Asset Protection: How to Set Up Your Real Estate Entity

March 14, 2024 00:25:56

Show Notes

Success as a real estate investor doesn't depend on how much money you make--it depends on how much you get to keep. Knowing how to guard your assets with the right legal entity and tax protections is vital. So, in this episode of The WealthBuilders Podcast, we teach you how to do just that. Karen Conrad Metcalfe sits down to talk with expert real estate attorney and investor, Bill Bronchick, about all things asset protection. Listen to learn how to keep more passive income in your pockets!


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Episode Transcript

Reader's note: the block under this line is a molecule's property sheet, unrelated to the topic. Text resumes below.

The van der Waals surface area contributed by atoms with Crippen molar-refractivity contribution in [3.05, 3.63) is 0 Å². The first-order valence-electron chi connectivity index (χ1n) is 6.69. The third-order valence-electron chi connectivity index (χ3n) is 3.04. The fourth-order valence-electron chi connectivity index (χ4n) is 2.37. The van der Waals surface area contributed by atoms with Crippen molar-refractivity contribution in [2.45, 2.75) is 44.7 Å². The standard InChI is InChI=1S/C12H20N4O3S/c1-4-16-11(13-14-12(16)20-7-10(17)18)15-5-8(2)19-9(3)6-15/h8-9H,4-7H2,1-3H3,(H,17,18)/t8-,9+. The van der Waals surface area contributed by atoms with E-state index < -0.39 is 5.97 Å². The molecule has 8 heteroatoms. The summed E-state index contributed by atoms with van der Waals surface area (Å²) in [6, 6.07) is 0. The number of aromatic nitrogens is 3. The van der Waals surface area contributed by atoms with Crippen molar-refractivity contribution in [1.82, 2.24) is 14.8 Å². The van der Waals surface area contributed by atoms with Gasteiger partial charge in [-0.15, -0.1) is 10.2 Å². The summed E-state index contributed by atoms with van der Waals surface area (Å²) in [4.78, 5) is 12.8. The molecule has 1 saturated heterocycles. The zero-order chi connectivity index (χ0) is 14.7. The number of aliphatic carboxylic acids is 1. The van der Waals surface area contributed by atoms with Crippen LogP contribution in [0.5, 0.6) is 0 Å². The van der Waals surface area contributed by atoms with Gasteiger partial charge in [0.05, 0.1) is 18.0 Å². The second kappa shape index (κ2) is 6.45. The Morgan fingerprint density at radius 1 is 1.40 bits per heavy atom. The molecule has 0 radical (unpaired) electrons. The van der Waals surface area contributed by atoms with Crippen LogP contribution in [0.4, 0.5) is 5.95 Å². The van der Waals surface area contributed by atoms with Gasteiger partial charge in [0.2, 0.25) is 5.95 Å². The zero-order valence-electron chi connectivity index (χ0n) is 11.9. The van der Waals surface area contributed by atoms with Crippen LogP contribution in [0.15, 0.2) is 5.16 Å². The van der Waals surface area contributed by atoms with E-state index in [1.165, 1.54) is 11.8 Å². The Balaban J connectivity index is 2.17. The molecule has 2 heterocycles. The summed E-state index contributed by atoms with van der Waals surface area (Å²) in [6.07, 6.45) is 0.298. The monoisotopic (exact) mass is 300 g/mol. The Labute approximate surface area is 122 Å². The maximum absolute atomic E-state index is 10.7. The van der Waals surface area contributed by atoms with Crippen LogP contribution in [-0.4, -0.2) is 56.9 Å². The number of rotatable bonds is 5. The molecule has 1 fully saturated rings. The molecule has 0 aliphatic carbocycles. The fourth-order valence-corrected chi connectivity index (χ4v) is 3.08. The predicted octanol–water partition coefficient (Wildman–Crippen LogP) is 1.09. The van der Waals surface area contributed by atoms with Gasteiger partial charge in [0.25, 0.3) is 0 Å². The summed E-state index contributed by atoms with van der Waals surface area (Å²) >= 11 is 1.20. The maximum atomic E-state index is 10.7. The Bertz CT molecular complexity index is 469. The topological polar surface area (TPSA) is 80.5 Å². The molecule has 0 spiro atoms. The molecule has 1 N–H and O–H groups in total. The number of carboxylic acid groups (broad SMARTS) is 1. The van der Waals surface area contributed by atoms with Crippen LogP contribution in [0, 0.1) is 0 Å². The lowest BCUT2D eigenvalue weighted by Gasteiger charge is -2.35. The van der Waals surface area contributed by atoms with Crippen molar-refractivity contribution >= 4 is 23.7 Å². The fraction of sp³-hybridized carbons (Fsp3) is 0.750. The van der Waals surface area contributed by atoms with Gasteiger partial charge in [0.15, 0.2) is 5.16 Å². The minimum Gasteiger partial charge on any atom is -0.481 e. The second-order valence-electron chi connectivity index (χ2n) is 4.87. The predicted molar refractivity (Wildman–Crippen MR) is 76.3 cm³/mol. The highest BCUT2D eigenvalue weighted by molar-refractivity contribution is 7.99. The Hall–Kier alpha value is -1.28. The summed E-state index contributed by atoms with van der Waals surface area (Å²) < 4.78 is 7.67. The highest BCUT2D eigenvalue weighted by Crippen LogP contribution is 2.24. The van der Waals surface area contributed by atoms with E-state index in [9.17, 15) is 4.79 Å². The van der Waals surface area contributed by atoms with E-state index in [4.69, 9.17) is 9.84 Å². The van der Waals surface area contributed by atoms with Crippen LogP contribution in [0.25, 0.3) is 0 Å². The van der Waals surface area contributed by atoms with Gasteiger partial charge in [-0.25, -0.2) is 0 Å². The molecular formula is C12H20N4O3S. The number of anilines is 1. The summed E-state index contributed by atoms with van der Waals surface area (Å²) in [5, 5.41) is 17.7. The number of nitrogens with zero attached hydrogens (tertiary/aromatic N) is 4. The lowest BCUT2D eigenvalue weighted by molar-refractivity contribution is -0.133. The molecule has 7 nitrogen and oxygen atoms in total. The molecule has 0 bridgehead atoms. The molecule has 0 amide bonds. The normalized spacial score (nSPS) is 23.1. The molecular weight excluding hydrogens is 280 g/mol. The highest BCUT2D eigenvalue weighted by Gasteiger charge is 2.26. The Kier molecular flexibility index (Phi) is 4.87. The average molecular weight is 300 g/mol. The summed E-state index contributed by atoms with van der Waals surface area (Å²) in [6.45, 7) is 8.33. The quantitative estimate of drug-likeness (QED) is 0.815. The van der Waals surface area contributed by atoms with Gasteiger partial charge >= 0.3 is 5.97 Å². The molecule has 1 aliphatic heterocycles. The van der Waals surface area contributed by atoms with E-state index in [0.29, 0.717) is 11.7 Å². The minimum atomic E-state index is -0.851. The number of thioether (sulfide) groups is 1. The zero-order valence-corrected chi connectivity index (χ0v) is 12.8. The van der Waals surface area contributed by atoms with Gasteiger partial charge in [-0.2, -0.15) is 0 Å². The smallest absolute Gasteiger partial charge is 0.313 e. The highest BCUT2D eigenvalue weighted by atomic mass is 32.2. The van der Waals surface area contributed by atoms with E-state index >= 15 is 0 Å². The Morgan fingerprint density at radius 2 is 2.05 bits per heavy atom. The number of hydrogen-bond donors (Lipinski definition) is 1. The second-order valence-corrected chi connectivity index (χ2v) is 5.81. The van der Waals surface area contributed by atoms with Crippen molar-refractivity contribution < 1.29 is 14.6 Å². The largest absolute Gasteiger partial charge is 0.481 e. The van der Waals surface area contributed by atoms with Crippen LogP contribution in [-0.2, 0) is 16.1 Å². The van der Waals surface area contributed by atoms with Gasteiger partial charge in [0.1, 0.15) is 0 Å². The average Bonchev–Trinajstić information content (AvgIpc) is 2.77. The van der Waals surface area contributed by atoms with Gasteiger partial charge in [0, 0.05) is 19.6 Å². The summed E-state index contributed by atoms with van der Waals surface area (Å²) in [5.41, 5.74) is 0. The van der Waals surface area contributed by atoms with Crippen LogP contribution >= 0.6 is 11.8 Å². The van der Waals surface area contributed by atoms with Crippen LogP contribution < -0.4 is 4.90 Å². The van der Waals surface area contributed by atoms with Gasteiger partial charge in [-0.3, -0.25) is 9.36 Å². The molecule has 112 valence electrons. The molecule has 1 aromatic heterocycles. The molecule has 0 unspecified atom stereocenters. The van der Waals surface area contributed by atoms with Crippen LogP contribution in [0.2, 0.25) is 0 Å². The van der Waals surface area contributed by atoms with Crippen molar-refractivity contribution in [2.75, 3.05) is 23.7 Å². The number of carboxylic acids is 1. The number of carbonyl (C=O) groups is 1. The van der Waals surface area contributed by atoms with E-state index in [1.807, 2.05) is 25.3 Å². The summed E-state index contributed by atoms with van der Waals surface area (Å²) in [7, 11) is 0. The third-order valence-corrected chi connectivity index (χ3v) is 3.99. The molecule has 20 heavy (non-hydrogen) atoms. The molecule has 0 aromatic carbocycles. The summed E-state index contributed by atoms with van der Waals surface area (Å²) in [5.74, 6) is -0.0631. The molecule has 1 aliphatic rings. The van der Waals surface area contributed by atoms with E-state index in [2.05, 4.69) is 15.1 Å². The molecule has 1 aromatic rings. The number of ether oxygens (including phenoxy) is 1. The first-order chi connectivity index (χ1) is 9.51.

[00:00:16] Speaker A: Hello and welcome to this week's Wealth Builders podcast. I'm Karen Conrad Metcalf. I'm the vice president of wealth builders, and I am so blessed that you chose to join us today and many of you join us every week. Hey, you may have noticed we have a little upgrade going here in the Wealth Builders podcast. We have added video. We really love that because then you can see our faces. We can get the PowerPoints to support what we're talking about. So you can still listen by audio if you use Spotify, Apple podcasts, whoever you listen. But here we are for you, and we are so glad to connect. And today I have the most amazing guest. I want to welcome Mr. Bill Bronchek. [00:01:02] Speaker B: Thank you, Karen, and happy new year to everybody. [00:01:05] Speaker A: Bill is, of course, our most coveted attorney, you might say. He is a partner. He helps all of us. And I'll tell you, Bill, you are such a blessing. You have guided us in so many areas and our coaching clients, they get to have a free consultation with you as part of their program. We partner together with access to legal whiz, and you're just the best there is in real estate law. So we are so grateful to have you. And as we start out here, we're in February of 2024, early in the year yet, but this is going to be an exciting year. And what I've asked Bill to talk about is just talk to us about asset protection. We do a lot about investing. We have our businesses. And as we move forward in those, there's some ways for us to get legal protection, tax protection, and 2024 has got some changes. And so, Bill, I know you have prepared some information for us. I am so excited. I've got my notepad out. I'm ready to take notes. So I'll turn it on over to you. [00:02:14] Speaker B: Great. Thank you and welcome, everybody. Let's see if I can get. This is a new format here. Let's see if we can get it going here and back. And let's see if it shows up. With my PowerPoint, we go. All right. Well, welcome, everybody. We're going to talk a little bit about asset protection and choice of entities for real estate investors and other small business people. This doesn't just apply to real estate. It also applies if you are in the business, so to speak. So they say that in law and in business, and when it comes to rules and regulations, there's what you know, there's what you don't know. And then the scary part, what you don't know that you don't know. And that's why people come to me, because they say, I don't even know what I don't know. Enlighten me. And you don't want to be in front of a judge being told what you don't know that you don't know. You want to do this preventatively to avoid that. And especially we have a lot of real estate investors who are in wealth builders and business owners, and they're very easy targets, very easy targets for lawyers. And people say, well, that's obvious because landlords and business owners, they have money. But it's not just that. It's just who makes up the jury pool? Tenants and employees. You think you're going to get a jury of your peers if you go to court, other business owners and landlords, not likely. You're going to get a jury full of tenants and landlords, excuse me, tenants and employees. And when they get into court for you, it's payback time, because a lot of people hate their boss and hate their landlord, so not a good place to be. You want to avoid being in court. So my motto is trust in God. But CYA. CYA does not mean call your attorney, means something else. I don't think I have to spell it out. I think most of you get, you know, there's spiritual warfare and there's spiritual courts in heaven, and of course, you want to pray for that, for your own protection of your business and your family and your finances. But also you have to take action to put that principle into protection for yourself. So first, we'll start by talking about some of the considerations for a choice of entity, because I think this is where a lot of people mess up. They say, well, should I do an LLC? Should I do a corporation? Should I do an S corporation? Should I do a partnership? I mean, a trust or some combination of that? So let's look at the considerations for that. The first thing is risk of exposure to lawsuit suits and or liability. That's one of the main reasons why people set up corporate entities. They want to insulate themselves from any potential liabilities of their business. Second is the cost of forming and maintaining your entities. So there's the sort of ideal world where it would look like this, and then there's the practical world where it may look something different because we don't want to be so expensive. For example, states like New York and Illinois and California and even Texas are fairly high filing fees. And California has this monster franchise tax they charge every year on entities where states like where I live, like Colorado, it's only $50 to file, and it's only $20 a year to register. And we don't have any kind of franchise tax. It would change the dynamics a little bit depending on where you are and where your assets are. Also the tax implications and tax reporting, that's a very big one, depending on the type of income you earn. So we have passive income, like rental income, and then we have earned income, like something that would come from services, a job, or if you're in real estate flipping houses, that's considered earned income. And that will determine in a lot of times the choice of entity that you pick. And then also we have the transition of ownership to your heirs. If you create a legacy in real estate or business, how do we pass this on to our heirs? Effectively using corporate entities? And then also there's bookkeeping and paperwork. I mean, how complex do you want your life to be? Some people want to go take it so far to the extreme that they'll be so busy having corporate meetings with themselves, they won't have time to go and do business. So you don't want to go crazy, but you don't want to do nothing. There's a balance of all these factors together. So the different entities choices, we have what's called a C corporation or a regular corporation, and all the public corporations, Google, Verizon, at and T, they're all C corporations. And the way they work is they pay corporate tax. So if they have a profit, the corporation pays corporate income tax, but the rate is only 21%, which was part of the Trump era tax cuts that was cut from the low 20s, which is a big deal. Now, c corporation, if you're just this sole owner or you and your spouse and you take a dividend, you're taxed again. So, you know, if you get a dividend from, let's say, Apple stock, you pay personal income tax on that dividend. But Apple also pays corporate tax to the government. So if you're the only shareholder or you and your spouse, and you pay corporate tax and personal tax, you're paying a monster amount of tax. So there are strategies for getting money out other than paying corporate tax and then paying, again, a dividend tax. Then we have what's called an S corporation, which structurally is pretty much the same thing as a corporation, a C corporation. But for taxes, there's only one level of taxation, and this is what is referred to as a pass through entity, which means that the corporation itself, the S Corp, doesn't pay federal corporate tax. What it does is it passes the profits through to the shareholders who pay personal rates on that income. Now, that could be good or bad, depending on what your other income looks like. So if you are a high earner already or have a business that produces a lot of income and you're in a high tax bracket, an S corporation might not be good because you're passing more income through a C corporation. Paying 21% corporate tax might actually be better. But there is no right answer for this. It's really up to you and your tax advisor. Then. We have a limited liability company, or LLC, which is sort of like a hybrid between a corporation and a partnership. But like a corporation, you have liability protection. As the owner, we call the owners in an LLC, members, and the people who run it managers, whereas in a corporation, the owner is shareholder, and then the people who run it are the officers, your president, secretary, et cetera. The thing about a limited liability company is it doesn't have a tax return. The IRS never came up with one. So S corporation has a tax return. C Corporation has a tax return, LLC. You elect how you want to be taxed. So there's four different ways you can do it. And I'm going to go too far into the weeds, but it could be what's called disregarded, which means you report the income on your personal return. So let's say you had a rental property and you or you and your spouse were the sole owners. You could just report the income and expenses of your rentals on your personal return. If you had a running business, you would be on schedule C as a self employed individual, which is probably not a good idea. You'd probably be better off with an S or a C corporation. But an LLC can also choose to be taxed as a C or S corporation, which is, a lot of people now are doing that choice because LLCs are a little easier on the paperwork annually than corporations are. So instead of forming a regular s corporation, they're forming an LLC, which chooses to be taxed as an S corporation, which means it files the same tax return and follows the same tax rules. And then we have what's called a family limited partnership. Family is just kind of a buzzword. There's no particular designation when you file with the state. And all of these entities file forms with the state to be birthed, to be formed, to be in business. And that is an entity which is taxed as a partnership, which is a pass through like an S corp, meaning it doesn't pay federal corporate tax or partnership tax. And the individuals pay the profits or losses if there are losses. But for example, in real estate, you can have losses because of tax depreciation. And then we have general partners and limited partners. And then limited partners in a limited partnership have no liability, but general partners run the show, so to speak. Okay. And then we have trusts. Trusts are not really an entity at all. For example, a living trust that you do for estate planning, it's not filed with the state, it's a contract. So it's not really in the same kind of category as the other four. But I wanted to mention it because people often think of a trust as an entity when it really isn't. It's a contract. So the rule of thumb is, first determine the nature of your income, be it real estate or whatever. And now is it passive or is it earned? So if it's rental income or you're loaning money, for example, and you're getting interest, or you buy, let's say, tax lien certificates and get a return, that's all passive income. Earned income is something that you do labor for. So if you have a business that sells something retail or a service business, if you're in real estate and you're flipping or wholesaling homes, that's all earned income. And so generally speaking, we do passive income like rentals in an LLC, or LLCs, as we'll discover, or limited partnership and then earned income activities in a CRS corporation, depending on your particular tax situation. So that's just a general rule of thumb. Of course, we're going to find exceptions to these in many cases. And it's important for you to discuss this with a competent tax professional. And trusts are mostly for anonymity purposes and for estate planning. They're not used as a liability shield or an asset protection shield. They're used for passing on your estate, and they're also used to hold assets in a way that is anonymous. So a common setup, what people do is they put everything in their own name because they don't know what to do. And it's easier because especially when you buy real estate, you usually buy it in your own name because a lender requires it that way. And then most people just leave it that way, which is bad for liability, bad for taxes, bad for reporting, and there's no transfer to a legacy for your children unless you have a living trust or will. So a better setup would be to put, let's say you have a bunch of real estate properties or businesses and you put them in an LLC. Well, that's better than in your name, because if the business gets sued, you're protected. Your personal house, your cars, your personal bank accounts, they're all protected, but the company's not protected. So if you own most of your wealth in your LLC, then your LLC gets sued and it can lose all it has. So it's better, but not great. Some people would do every asset in a separate LLC, and I think that's overkill, especially in a state where the cost of filing and reporting every year, filing tax returns, is very expensive. So that's probably overkill. If you own three apartment buildings, that would be appropriate in three separate LLCs, but not single family homes or condominiums and things like that. So the best, as I said earlier, is a compromise. In this scenario here, where every property or asset is in a separate LLC, in theory, you can march into court and argue, well, judge, they only get what that one company owns. If they fell on that one property and got injured, and the other lawyer is going to say, well, it's all them. Don't be fooled. So you're not leaving the judge a lot of leeway. If the one property they got injured on only has 100,000 in equity and they're permanently disfigured, you're not leaving the judge a lot of leeway there. So in the compromise scenario, maybe every two or three or four properties, depending on the value, the equity and the type of property it is, just break them up into more than one but less than one for every property. Unless, again, we're talking about commercial or multifamily properties. And then even better would be what we call layering by having a parent company own the different LLCs that own the assets, in this case, real estate. So a parent company, you have to think of like General Motors. General Motors is a parent company, and General Motors owns subsidiaries. And those subsidiary companies are Buick, Chevy, Cadillac, et cetera. There used to be a lot more of them, but now I think down to four. So the parent is the sole owner of the subsidiary. And the same thing here. The LLCs are what are called subsidiary companies that are wholly owned by the parent company. And usually I like to do the family limited partnership or LLC in Wyoming, which is one of the best states. Delaware is good, Nevada is good, but Nevada is very expensive. Delaware is a little tricky for filing, and it's got a franchise tax. And Wyoming is really one of the cheapest and best states to do. A parent entity. And the LLC subsidiaries, those would be formed in the states where the assets are owned. So, for example, if you own property in Texas, Florida and Nevada. You might have three separate LLCs there, all owned by a Wyoming LLC as a parent company. Okay. So in this case, in the parent company, the husband and wife would be general partners, and the husband and wife would also be the limited partners. And then they could, either by a will or through a trust, leave their shares of ownership in the parent company to their family, to their heirs and so forth. And instead of passing on the assets to the. To the. To the kids and the grandkids, what you're passing on is the keys to the parent company, and then everything flows down from there. So you don't have to. What a lot of attorneys will do with estate planning is that if you have five different assets, they'll put them all in a living trust, like five different properties. Well, that does estate planning, and it avoids probate, but it doesn't protect the properties because living trusts don't have liability protection. So the idea is you put them first in entities, and then the entities are owned by the parent and the parent is owned by the trust. And that way you're just passing the keys to the parent company over to your children and grandchildren and so forth. [00:17:38] Speaker A: Bill, super quick question on that. Yeah, this is amazing, by the way. Super helpful. When I'm looking at that with the parent company, where you're saying the LLC is rolling up to the parent company, does that also avoid probate? [00:17:54] Speaker B: No. What you would need is the parent company shares, instead of being owned individually by the husband and wife, would be owned by their living trust. [00:18:06] Speaker A: Okay. So that rolls out. [00:18:08] Speaker B: That rolls out. So what you're leaving to your heirs is not the assets, it's the keys to the parent company. [00:18:15] Speaker A: Awesome. Thank you. [00:18:17] Speaker B: That makes sense. And again, I have to give the attorney disclaimer, everybody has something a little different, depending on their situation, depending where you live, depending on your taxes, depending on how old you are and so forth, and how big your family is. But this is a kind of general schematic that I use a lot with clients. But you asked me earlier, are there any new things coming along? And the answer is yes, there's one new thing that came along. I mean, there's some minor tax change rules, but nothing significant. But the big thing is right now is the financial crimes enforcement unit, which is called fincen. F I n c e n, which is an arm of the. I think it's an arm of the Treasury Department. They're concerned about money laundering. So now that what they want everybody to do is. So if you have a corporate entity, LLC, corporation partnership that you formed prior to 2024. You have to go to Finsen's website. If the company is still active, if it was dissolved, you don't have to worry about it. But if it's still active, you have to go to every one of your companies, has to file a statement of information about all, who all the owners are. Now, before you panic and freak out, go, wait a minute. I don't want that. I don't want that information public. I have tenants and I don't customers. I don't want them to know who really owns everything, which is a valid concern. It's not a public database. This is a government data. And people go, well, it could be hacked. Well, sure, the IRS already has 95% of this information already, so they could be hacked, too. But the general public, like tenants and customers and people wanting to sue you, lawyers, can't access this database, but it's just an inconvenience. So every entity you formed prior to 2024 has to file the information thing with by the end of 2024. And if you don't, there are money penalties. How are they going to enforce this? I don't know. I imagine they probably have some kind of AI that could search through the state databases for corporate entities and then match them up with what they have. I really don't know. But if you form an entity this year, 2024 going forward, you have 90 days to file that statement of information. And it's pretty intrusive. I mean, they want, like, your home address, your phone number, copy of your driver's mean they want a lot of information, which is a little, again, you know, if you file tax returns or got a federal ID number for a company, the IRS already has this info, pretty much, so I'm not sure what the need for this is. What I want to know is, is Hunter Biden and Joe Biden going to disclose all their ownership in those 47 entities that they're funneling money? Very good question. Yeah. Are they going to have to do it, too? Because right now, I don't think they know. All they know is what's on public record, which is just the companies associated with the family, with money going back and forth. But if they have to disclose, like, who owns which one. Yeah, that's the sort of 40,000 foot view of it. [00:21:36] Speaker A: That's exactly right. I was just going to mention that we have a real estate workshop specific to real estate that's coming up in April, and this is really where we are. Diving into all of this in even more depth than what we did in the wealth builders conference. But I would encourage you to be a part of that. And to learn more, go to events. And as you can see, I've got this amazing sunbeam coming, but I kind of look a little angelic, maybe I'm. [00:22:09] Speaker B: Not like you're like breaking up, like, know, ascending to heaven. [00:22:16] Speaker A: Yeah, there you go. But these workshops, bill, you're part of that. We have wealth builders coaching clients for people that, hey, if you really want to get into investing, or if you're in investing, you want to do it right. I think we have an amazing program and bill is a part of that. And they get a consult with you. If you want to learn more about that again, go to and then you can go on the website. We actually have a place for coaching that you can learn more and have a 30 minutes free consultation. But you do not want to miss this upcoming real estate workshop. All right, so, Bill, this is really amazing information. And I think it's easy, at least what we've experienced. We're so excited to get into real estate. We're so excited to get these entities set up. But there's some real things that we need to put in place to kind of follow the law, but also just practically stay protected. And so you are the best out there. Can you let people know how they can reach out to you and how they can connect with you? [00:23:21] Speaker B: Yeah, my website is my last name Bronchick Bron, Or my email is just [email protected]. And I do answer my own email. [00:23:34] Speaker A: You do. And you're very responsive. So you can connect with Bill. Certainly you can connect with them at the wealth builders events. And Bill, this is good information. It's information a lot of people don't know about. I think it can be a little scary for people because they're like, okay, I want to get into real estate, but they maybe aren't administrative. But that's why we have people like you and our CPAs, correct? [00:23:59] Speaker B: Yes, that's right. As I said to people, you want to build your business on a foundation, like you build a house on concrete, on a solid foundation. What a lot of people do is they start, I'll worry about this later. It's a lot harder to do once you've acquired a bunch of properties and then put it all together. I have clients who come to me in their sixty s and seventy s who own 30, 40, 5000 properties, residential, commercial, multifamily. And boy, it's a lot harder to do that. [00:24:25] Speaker A: Wow, that is so true. It is a lot. Even getting behind on Quickbooks is a little bit of a challenge. So imagine this. So here's the thing. This is also why a lot of people don't do what we do, because it is work. But we make it simple for you. At wealth builders, everything is based on the foundation of the word of God. So we just encourage you, don't be afraid of this, get involved with this, do the right thing and start building that legacy and that generational wealth to truly make a difference and pass on for generations. A way for your family to have an inheritance that just keeps on growing. So Bill, any final words before we finish up this podcast today? [00:25:11] Speaker B: Well, like I said earlier, cya does not mean call your attorney. Always better to do this earlier than later because frankly, if you wait until something goes wrong and then you do it, it's not as effective. It's hardly effective because courts are very suspicious of people moving things around at the last minute. [00:25:31] Speaker A: Wow, that's so good. All right, well, thank you so much, Bill Bronchek. We appreciate you and thank you all of you tuning in. You are part of the wealth builders family. We love and appreciate you and have an amazing rest of the day.